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*Dissecting a Haskell type and its data constructors.*

Note: Talk 1.* is a series of mini-talks which is leading towards the concept of functors in Haskell.

```
data Identity a = MkId a
```

"MkId 45" is a *value*, thought of as an "isomorphic copy" of 45. Think of this simply as a formal term. Using pattern matching, the term can be deconstructed, to extract the stored value, 45.

"MkId int" is a *data constructor*. (aka a value constructor.) This is a function, plain and simple, that maps the integer x to the value "MkId x".

"MkId a" is a polymorphic data constructor, with respect to the type variable a. Think of this as the function which maps each Haskell type a to the data constructor "MkId a". In other words, it is a family of per-type data constructors, parameterized by the type variable a.

Let's digress to another type constructor:

```
data Citrus = Lemon | Lime | Orange
```

Lemon is a data constructor that takes zero arguments. So it stands for a constant value. Similarly for Lime and Orange.

Citrus is a freshly defined type, which is defined by three data constructors. The only way to create a value of type Citrus is through one of its data constructors. The type itself can be thought of as being equal to the set of all values of that type.

(This is the *meaning* behind the statement that Citrus is an enumeration consisting of the constants Lemon, Lime and Orange.)

Now suppose we had:

```
SillyIdentity a = MkId a | OtherConstructor a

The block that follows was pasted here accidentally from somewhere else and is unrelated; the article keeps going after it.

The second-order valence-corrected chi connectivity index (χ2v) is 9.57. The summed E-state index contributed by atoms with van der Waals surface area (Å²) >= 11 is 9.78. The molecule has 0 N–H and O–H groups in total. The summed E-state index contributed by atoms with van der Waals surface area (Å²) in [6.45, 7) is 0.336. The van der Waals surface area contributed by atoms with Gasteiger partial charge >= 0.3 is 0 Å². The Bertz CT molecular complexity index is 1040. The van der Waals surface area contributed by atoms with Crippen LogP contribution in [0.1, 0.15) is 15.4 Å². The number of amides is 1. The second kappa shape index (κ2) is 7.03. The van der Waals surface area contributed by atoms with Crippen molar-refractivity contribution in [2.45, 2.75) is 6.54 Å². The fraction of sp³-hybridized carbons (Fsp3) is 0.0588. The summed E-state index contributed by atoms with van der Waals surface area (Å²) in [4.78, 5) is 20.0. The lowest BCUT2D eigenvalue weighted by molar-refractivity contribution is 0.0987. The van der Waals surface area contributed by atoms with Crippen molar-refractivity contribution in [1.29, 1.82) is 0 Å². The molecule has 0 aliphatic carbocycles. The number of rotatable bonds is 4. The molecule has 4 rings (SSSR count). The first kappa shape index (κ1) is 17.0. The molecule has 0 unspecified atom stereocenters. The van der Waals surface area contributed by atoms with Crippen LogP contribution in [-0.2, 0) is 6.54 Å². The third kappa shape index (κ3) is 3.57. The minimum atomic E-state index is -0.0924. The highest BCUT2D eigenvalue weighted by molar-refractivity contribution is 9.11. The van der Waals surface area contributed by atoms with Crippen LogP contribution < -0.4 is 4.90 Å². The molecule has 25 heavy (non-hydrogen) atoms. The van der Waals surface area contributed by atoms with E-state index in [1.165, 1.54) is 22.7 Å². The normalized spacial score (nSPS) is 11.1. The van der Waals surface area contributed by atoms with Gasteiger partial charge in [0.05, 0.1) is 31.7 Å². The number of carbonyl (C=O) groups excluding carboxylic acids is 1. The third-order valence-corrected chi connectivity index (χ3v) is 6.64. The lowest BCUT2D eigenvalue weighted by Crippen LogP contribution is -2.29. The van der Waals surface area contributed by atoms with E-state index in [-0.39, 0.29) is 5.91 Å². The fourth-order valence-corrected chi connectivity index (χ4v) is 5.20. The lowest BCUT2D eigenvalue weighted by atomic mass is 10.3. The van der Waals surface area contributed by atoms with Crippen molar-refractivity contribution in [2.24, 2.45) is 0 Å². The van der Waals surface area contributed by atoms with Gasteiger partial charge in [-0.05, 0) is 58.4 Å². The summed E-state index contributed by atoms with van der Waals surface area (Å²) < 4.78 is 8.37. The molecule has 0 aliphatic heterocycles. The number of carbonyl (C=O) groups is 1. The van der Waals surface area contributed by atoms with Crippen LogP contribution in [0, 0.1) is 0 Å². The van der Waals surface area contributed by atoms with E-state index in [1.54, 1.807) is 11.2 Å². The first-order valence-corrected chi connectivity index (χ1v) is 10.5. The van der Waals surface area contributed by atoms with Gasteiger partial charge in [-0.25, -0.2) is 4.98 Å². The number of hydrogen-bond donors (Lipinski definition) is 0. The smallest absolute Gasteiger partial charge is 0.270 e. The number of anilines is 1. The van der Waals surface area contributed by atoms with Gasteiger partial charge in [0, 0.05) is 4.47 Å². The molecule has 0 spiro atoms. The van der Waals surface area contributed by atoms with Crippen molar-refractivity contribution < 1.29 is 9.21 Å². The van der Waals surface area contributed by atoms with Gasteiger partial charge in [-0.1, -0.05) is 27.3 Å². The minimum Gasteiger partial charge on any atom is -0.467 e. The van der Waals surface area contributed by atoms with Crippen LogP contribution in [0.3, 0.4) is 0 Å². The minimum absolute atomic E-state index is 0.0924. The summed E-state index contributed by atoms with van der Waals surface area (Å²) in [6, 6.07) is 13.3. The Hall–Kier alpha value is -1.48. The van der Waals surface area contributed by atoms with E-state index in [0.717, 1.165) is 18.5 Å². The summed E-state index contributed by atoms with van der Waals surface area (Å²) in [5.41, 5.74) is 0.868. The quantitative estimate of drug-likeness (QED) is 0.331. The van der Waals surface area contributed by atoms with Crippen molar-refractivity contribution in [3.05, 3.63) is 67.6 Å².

```

Now this polymorphic "type SillyIdentity a" is given by two polymorphic data constructors, "MkId a", and "OtherConstructor a".

"SillyIdentity int" is a particular type, which consists of all values of the form "MkId x" or "OtherConstructor x", for integers.

Recall that these values are thought of as formal terms, which can be deconstructed to obtain both the constructor type (MkId/OtherConstructor), and the value encapsulated in the term.

This means that all values are tagged with their constructor information. So, just by looking at a value, we can always reconstruct exactly how it was constructed.

Now let's return to the object at hand:

```
data Identity a = MkId a
```

By now it's pretty clear what "Identity int" means. For this type, there just happens to be a single data constructor.

"Identity int" is a specific type.

"Identity a" is a *polymorphic data type*, with respect to the type variable "a". It's a family of specific types, parameterized by "a".

Abstracting, we can can say that "Identity" means the function which maps each type "a" to the type "Identity a."

"Identity" is a *polymorphic type constructor.*

There's more to the story than that, however, as "Identity" operates not just on the types in Haskell, but also on the functions that go between types. But this is a story for another day, we will talk about how "Identity" works as a *functor*.

<END-TALK/OPEN-DISCUSSION>

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